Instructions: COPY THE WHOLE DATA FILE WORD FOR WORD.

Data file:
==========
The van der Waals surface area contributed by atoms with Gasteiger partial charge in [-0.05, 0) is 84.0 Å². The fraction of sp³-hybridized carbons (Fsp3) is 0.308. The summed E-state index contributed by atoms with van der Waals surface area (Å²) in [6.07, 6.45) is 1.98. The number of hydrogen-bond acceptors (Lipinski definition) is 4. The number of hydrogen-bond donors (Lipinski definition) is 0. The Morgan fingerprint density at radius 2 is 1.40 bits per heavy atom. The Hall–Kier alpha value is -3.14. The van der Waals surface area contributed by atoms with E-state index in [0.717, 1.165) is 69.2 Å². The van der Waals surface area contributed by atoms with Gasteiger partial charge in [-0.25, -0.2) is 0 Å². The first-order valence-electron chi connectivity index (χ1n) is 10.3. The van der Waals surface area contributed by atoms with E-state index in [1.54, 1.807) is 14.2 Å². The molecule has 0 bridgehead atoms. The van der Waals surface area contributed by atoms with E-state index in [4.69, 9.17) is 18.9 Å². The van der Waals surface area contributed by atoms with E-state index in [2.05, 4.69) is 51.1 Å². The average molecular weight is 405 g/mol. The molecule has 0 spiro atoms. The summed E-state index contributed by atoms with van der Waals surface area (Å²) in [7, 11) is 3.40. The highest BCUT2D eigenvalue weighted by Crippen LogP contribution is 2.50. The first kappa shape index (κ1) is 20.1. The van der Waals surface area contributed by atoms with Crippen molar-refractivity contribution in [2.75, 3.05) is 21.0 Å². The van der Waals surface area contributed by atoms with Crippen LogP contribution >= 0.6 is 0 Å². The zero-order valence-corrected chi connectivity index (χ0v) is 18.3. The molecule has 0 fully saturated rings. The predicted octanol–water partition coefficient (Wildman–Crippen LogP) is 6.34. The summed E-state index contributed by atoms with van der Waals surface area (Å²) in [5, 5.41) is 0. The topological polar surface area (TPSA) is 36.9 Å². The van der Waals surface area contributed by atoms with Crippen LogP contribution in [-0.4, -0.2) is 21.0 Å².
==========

The van der Waals surface area contributed by atoms with Gasteiger partial charge in [-0.05, 0) is 84.0 Å². The fraction of sp³-hybridized carbons (Fsp3) is 0.308. The summed E-state index contributed by atoms with van der Waals surface area (Å²) in [6.07, 6.45) is 1.98. The number of hydrogen-bond acceptors (Lipinski definition) is 4. The number of hydrogen-bond donors (Lipinski definition) is 0. The Morgan fingerprint density at radius 2 is 1.40 bits per heavy atom. The Hall–Kier alpha value is -3.14. The van der Waals surface area contributed by atoms with E-state index in [0.717, 1.165) is 69.2 Å². The van der Waals surface area contributed by atoms with Gasteiger partial charge in [-0.25, -0.2) is 0 Å². The first-order valence-electron chi connectivity index (χ1n) is 10.3. The van der Waals surface area contributed by atoms with E-state index in [1.54, 1.807) is 14.2 Å². The molecule has 0 bridgehead atoms. The van der Waals surface area contributed by atoms with E-state index in [4.69, 9.17) is 18.9 Å². The van der Waals surface area contributed by atoms with E-state index in [2.05, 4.69) is 51.1 Å². The average molecular weight is 405 g/mol. The molecule has 0 spiro atoms. The summed E-state index contributed by atoms with van der Waals surface area (Å²) in [7, 11) is 3.40. The highest BCUT2D eigenvalue weighted by Crippen LogP contribution is 2.50. The first kappa shape index (κ1) is 20.1. The van der Waals surface area contributed by atoms with Crippen molar-refractivity contribution in [2.75, 3.05) is 21.0 Å². The van der Waals surface area contributed by atoms with Crippen LogP contribution >= 0.6 is 0 Å². The zero-order valence-corrected chi connectivity index (χ0v) is 18.3. The molecule has 0 fully saturated rings. The predicted octanol–water partition coefficient (Wildman–Crippen LogP) is 6.34. The summed E-state index contributed by atoms with van der Waals surface area (Å²) in [5, 5.41) is 0. The topological polar surface area (TPSA) is 36.9 Å². The van der Waals surface area contributed by atoms with Crippen LogP contribution in [-0.4, -0.2) is 21.0 Å².